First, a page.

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Creating Cultures of Thinking: Time

Resources for "Creating Cultures of Thinking: The Eight Forces We Must Master To Truly Transform Our Schools" by Ron Ritchhart of Project Zero at HGSE. [Guide by Stephen Taylor for Western Academy Beijing]

TIME: Learning to Be Its Master Rather than Its Victim

The “containers,” consisting of measurable periods, that we allocate, assign or use to accomplish tasks of our choosing. As a culture shaper, all of these conceptions of time are in play. Our allocations of periods of time reflect our values. Our sequencing of events, construction of moments, and reflections on actions allows us to scaffold and draw a connecting thread through learning occasions to create a unity. Finally, our ability to generate, sustain, and capitalize on periods of total engagement allows us to create the energy needed for learning and thinking.  [Source: Project Zero]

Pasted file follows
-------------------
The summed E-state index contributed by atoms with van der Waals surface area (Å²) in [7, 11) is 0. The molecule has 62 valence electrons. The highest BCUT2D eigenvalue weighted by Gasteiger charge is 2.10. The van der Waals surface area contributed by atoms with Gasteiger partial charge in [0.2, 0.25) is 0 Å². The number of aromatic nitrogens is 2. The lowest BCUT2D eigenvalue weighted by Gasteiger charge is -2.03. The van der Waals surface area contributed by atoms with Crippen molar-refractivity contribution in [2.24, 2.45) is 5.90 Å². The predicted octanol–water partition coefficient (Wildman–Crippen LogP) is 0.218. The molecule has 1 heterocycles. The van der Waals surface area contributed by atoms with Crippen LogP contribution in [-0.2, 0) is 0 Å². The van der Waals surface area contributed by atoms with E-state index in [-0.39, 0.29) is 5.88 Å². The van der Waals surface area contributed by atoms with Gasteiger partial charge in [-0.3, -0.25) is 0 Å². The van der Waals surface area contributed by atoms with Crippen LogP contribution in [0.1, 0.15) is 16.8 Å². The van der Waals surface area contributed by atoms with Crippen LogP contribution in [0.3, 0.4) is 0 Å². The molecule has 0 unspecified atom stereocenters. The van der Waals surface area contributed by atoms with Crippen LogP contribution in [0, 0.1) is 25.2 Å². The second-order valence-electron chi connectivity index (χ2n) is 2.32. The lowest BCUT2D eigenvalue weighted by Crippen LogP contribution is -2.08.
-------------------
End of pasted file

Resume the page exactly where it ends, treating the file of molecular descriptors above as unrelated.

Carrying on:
Chapter Summary

Resources & Links

"Invest time to make time"

What are some little things that (repeatedly) get in the way of your work or class learning?

Can they be fixed with an investment in time?

How much or your (or others') energy would you save?


See also: Merril & Covey's Grid from 1994's "First Things First"

Development of a Culture of Thinking Self-Assessment


Below is a list of five ideas to consider when creating a Culture of Thinking in your classroom 

  1. Make time for students' questions and contributions. 
  2. Provide "space" for students to extend, elaborate, or develop the ideas of others. 
  3. Avoid disseminating the abundance of ideas without the time to process them. 
  4. Give students time to think and develop ideas before asking for contributions. 
  5. Monitor the amount of time you talk so as not to dominate the classroom conversation.